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Supreme Court ruling favoring churches is 'statement' on new conservative bent: Andrew Cuomo

Andrew Cuomo
New York Governor Andrew M. Cuomo (pictured),New Jersey Governor Phil Murphy and Connecticut Governor Ned Lamont (screen) announced a joint incoming travel advisory that all individuals traveling from states with significant community spread of COVID-19 quarantine for a 14-day on June 24, 2020. |

New York Gov. Andrew Cuomo called Wednesday’s Supreme Court ruling favoring religious organizations in a dispute over COVID-19 restrictions, “irrelevant” and not “final” while arguing that the decision is really more of a statement on the court’s new conservative bent.

“They wanted to make a statement that it's a different court. That's the statement they're making, I understand that. And that’s to be expected," Cuomo said during a Thanksgiving Day call, alluding to the impact of the recent addition of Justice Amy Coney Barrett on the bench without calling her by name.

“We know who we appointed to the court. We know their ideology. It’s irrelevant from a practical impact because the zone that they were talking about has already been moved. It expired last week. I think this was really just an opportunity for the court to express its philosophy and politics,” he said.

In a 5-4 ruling Wednesday the high court temporarily blocked New York’s COVID-19 restrictions on houses of worship, arguing that they “strike at the very heart of the First Amendment’s guarantee of religious liberty.” 

The court said that the Roman Catholic Diocese of Brooklyn and Agudath Israel of America are likely to succeed in their arguments that the restrictions violate the Free Exercise Clause of the First Amendment and that they would cause irreparable harm. The groups had sued Cuomo over his executive order limiting worship gatherings to 10 people for those in red zones and 25 for those in orange zones.

Cuomo argued on Thursday that the dispute isn’t settled.

“The decision isn’t final in the first place right. It goes back to the Second Circuit Appeals Court so it’s not even a final legal position. Second, it didn’t affect our mass gathering rules that 25%, 33 etc. So it didn’t mention those. It didn’t mention the overall limits. I think the basic point is you know why does the court rule on an issue that is moot unless — and which they had just decided several months before in other cases which presented the same argument — why rule on a case that is moot and come up with a different decision than you did several months ago on the same issue? You have a different court and I think that was the statement that the court was making," he argued.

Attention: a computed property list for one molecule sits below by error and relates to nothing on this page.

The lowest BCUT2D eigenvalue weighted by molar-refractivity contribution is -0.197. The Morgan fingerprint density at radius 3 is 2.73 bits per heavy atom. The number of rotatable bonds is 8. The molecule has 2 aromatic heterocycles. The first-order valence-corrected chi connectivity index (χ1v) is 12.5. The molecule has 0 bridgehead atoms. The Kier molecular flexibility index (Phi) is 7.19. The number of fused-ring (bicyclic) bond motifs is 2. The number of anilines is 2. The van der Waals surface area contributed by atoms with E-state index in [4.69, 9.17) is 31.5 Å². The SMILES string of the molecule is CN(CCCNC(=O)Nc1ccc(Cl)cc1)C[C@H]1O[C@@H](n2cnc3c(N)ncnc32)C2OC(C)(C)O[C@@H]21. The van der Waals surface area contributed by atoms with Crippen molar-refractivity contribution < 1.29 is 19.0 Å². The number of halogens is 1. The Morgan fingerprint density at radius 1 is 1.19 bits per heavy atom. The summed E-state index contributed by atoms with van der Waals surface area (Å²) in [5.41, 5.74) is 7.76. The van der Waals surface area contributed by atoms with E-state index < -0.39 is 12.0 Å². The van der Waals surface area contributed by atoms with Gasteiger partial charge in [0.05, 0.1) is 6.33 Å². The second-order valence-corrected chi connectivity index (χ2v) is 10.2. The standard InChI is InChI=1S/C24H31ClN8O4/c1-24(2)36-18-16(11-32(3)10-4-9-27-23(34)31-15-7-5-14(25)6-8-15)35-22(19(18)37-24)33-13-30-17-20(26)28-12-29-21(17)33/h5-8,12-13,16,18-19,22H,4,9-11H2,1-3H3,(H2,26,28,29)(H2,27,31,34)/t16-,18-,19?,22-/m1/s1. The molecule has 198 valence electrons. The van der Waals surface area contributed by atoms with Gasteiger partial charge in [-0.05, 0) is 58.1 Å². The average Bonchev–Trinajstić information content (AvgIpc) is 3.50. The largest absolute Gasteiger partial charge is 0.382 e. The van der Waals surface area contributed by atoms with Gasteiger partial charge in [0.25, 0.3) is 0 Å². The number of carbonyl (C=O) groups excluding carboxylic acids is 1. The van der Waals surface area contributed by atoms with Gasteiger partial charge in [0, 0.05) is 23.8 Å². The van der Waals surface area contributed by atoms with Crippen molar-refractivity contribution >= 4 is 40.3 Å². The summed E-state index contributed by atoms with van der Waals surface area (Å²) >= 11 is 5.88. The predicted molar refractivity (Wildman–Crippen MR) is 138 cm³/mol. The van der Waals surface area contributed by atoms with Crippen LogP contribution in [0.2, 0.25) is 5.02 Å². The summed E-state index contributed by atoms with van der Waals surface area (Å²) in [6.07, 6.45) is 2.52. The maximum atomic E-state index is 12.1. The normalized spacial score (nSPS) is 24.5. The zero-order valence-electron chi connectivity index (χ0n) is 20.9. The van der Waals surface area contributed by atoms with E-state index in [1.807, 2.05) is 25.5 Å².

He further noted that while he values the role of the church in society, there is also a need to protect public health amid the pandemic.

“In terms of religious gatherings, look, I'm a former altar boy. Catholic grammar school, Catholic high school, Jesuit college. So I fully respect religion and if there's a time in life when we need it, the time is now, but we want to make sure we keep people safe at the same time. That's the balance we're trying to hit, especially through this holiday season and the coming Christmas, Hanukkah, Kwanza, etc. celebrations,” he said.

In support of the court’s decision, Justice Neil Gorsuch noted that religious groups are treated differently from secular entities. He wrote in his opinion: “It is time – past time – to make plain that, while the pandemic poses many grave challenges, there is no world in which the Constitution tolerates color-coded executive edicts that reopen liquor stores and bike shops but shutter churches, synagogues, and mosques.”

The Thomas More Society, which has been fighting COVID-19 restrictions on religion across the nation, including the ongoing lawsuit against Cuomo on behalf of Catholic and Orthodox Jewish worshipers, praised the recent Supreme Court decision. 

“The Supreme Court has made it clear that governors can no longer use a public health emergency as a pretext for dictates shutting or severely restricting the use of houses of worship while secular businesses and activities they deem ‘essential’ — and even certain favored ‘non-essential’ secular businesses and activities — are not subjected to the same draconian restrictions. What is considered ‘safe’ for grocery stores, liquor stores and massage parlors, must be considered safe for churches and synagogues,” Thomas More Society Special Counsel Christopher Ferrara said in a statement to The Christian Post. 

“The Court has also ended reliance on the outdated Jacobson decision, a 115-year-old anachronism, which over the past eight months has morphed into a kind of super-precedent for any sort of restriction on constitutional freedoms governors feel like imposing during a public health crisis. Religious liberty has been rescued from the brink of extinction in the name of COVID-19, a virus with a 99.8% survival rate,” he added.

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